Brendan Davies, this year’s winner and new record-holder, did Ultra Marathon Mount Fuji just three weeks before the North Face 100. That goes against almost everything I’ve ever read regarding recovery times from big races, and yet in his blog entry he says it helped him. I do understand the theory - if you do a tough race beforehand, the legs will hopefully recover even stronger afterwards, but it must be a real gamble. I certainly don’t think Mt Mee three weeks before did me any harm, but the recovery period in between might better be spent peaking in training. One to think about, at least.


It’s not impossible to do TNF100 without a support crew - I’m sure 100s of people do it every year - the race logistics seem awesome, you can get drop bags sent to whichever checkpoint they’re needed (I gather) - which means you don’t have to carry every gram of kit for the whole race (e.g warm clothes need only be picked up at checkpoint 4). But friendly faces and encouraging words can definitely help. Involving the support crew in the planning process is essential so that they know where to be at what times, and what I’m likely to need. As with any endurance event that requires a lot of training, having an early conversation with family about support levels and training volumes and time away from home is better than having it too late.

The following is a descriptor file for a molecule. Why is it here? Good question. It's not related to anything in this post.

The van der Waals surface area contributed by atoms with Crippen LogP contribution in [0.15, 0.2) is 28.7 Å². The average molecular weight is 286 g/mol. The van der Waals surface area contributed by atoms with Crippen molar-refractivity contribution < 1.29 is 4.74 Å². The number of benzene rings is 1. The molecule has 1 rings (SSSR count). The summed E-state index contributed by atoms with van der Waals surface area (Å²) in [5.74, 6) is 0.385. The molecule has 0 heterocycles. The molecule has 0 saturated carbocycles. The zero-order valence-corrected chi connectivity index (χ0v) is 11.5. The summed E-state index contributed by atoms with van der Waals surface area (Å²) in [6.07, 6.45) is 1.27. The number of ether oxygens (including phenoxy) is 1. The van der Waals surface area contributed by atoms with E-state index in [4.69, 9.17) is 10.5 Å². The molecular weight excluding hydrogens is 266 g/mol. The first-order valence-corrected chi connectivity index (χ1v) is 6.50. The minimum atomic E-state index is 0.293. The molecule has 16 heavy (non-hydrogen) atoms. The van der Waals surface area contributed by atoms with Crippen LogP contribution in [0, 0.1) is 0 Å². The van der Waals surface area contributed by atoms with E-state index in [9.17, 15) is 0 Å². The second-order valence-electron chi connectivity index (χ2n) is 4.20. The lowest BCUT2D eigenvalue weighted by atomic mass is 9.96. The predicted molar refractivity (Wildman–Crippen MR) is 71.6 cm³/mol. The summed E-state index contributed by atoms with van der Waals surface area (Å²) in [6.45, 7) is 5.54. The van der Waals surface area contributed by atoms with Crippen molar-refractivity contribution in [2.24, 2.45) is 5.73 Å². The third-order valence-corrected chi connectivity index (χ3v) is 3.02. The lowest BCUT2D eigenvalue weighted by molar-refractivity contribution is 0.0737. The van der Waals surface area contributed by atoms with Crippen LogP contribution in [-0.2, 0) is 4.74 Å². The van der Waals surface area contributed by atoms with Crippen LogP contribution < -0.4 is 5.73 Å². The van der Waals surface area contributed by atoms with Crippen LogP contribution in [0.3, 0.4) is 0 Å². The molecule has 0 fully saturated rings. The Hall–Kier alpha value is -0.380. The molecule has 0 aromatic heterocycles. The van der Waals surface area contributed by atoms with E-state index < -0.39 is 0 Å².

It seemed that the planning needed for the 100 was significantly greater than for the 50. I made some terrible choices that could have compromised my race, but I got away with it because I was only doing the 50. Kit choice, drop bags, nutrition strategies are all things I barely worried about for the 50 that would require proper thought for the 100.


Am I going to go for it? I’m going to focus on my road running for the next couple of months until Brisbane marathon, and then hopefully throw in a couple more trail races before the end of September. There are 50 weeks until the next North Face 100, and 102 until the one after that, so there’s no need to hurry. I should bear all of the above in mind, as most of them are good for trail running in general, a sport in which I aim to improve.